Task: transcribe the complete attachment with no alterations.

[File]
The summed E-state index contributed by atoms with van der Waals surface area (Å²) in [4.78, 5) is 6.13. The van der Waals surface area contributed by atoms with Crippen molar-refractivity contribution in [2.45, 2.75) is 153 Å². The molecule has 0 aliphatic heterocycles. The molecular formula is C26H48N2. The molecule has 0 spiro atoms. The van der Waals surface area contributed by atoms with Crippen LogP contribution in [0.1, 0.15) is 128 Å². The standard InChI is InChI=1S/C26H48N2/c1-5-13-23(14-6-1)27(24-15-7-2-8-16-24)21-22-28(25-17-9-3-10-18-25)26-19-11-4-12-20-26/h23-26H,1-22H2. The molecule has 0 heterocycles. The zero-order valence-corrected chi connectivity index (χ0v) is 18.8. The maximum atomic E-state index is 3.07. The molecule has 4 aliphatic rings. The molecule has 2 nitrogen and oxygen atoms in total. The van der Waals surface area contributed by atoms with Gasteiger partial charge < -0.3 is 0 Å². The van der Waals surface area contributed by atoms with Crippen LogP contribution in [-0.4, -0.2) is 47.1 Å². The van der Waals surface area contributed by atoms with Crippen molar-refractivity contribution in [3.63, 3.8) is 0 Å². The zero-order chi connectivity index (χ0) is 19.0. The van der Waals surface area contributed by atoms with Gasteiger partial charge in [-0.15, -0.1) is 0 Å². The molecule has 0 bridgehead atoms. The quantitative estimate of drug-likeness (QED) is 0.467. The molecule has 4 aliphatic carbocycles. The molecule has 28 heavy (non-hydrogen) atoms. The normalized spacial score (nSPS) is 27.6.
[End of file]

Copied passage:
The summed E-state index contributed by atoms with van der Waals surface area (Å²) in [4.78, 5) is 6.13. The van der Waals surface area contributed by atoms with Crippen molar-refractivity contribution in [2.45, 2.75) is 153 Å². The molecule has 0 aliphatic heterocycles. The molecular formula is C26H48N2. The molecule has 0 spiro atoms. The van der Waals surface area contributed by atoms with Crippen LogP contribution in [0.1, 0.15) is 128 Å². The standard InChI is InChI=1S/C26H48N2/c1-5-13-23(14-6-1)27(24-15-7-2-8-16-24)21-22-28(25-17-9-3-10-18-25)26-19-11-4-12-20-26/h23-26H,1-22H2. The molecule has 0 heterocycles. The zero-order valence-corrected chi connectivity index (χ0v) is 18.8. The maximum atomic E-state index is 3.07. The molecule has 4 aliphatic rings. The molecule has 2 nitrogen and oxygen atoms in total. The van der Waals surface area contributed by atoms with Gasteiger partial charge < -0.3 is 0 Å². The van der Waals surface area contributed by atoms with Crippen LogP contribution in [-0.4, -0.2) is 47.1 Å². The van der Waals surface area contributed by atoms with Crippen molar-refractivity contribution in [3.63, 3.8) is 0 Å². The zero-order chi connectivity index (χ0) is 19.0. The van der Waals surface area contributed by atoms with Gasteiger partial charge in [-0.15, -0.1) is 0 Å². The molecule has 0 bridgehead atoms. The quantitative estimate of drug-likeness (QED) is 0.467. The molecule has 4 aliphatic carbocycles. The molecule has 28 heavy (non-hydrogen) atoms. The normalized spacial score (nSPS) is 27.6.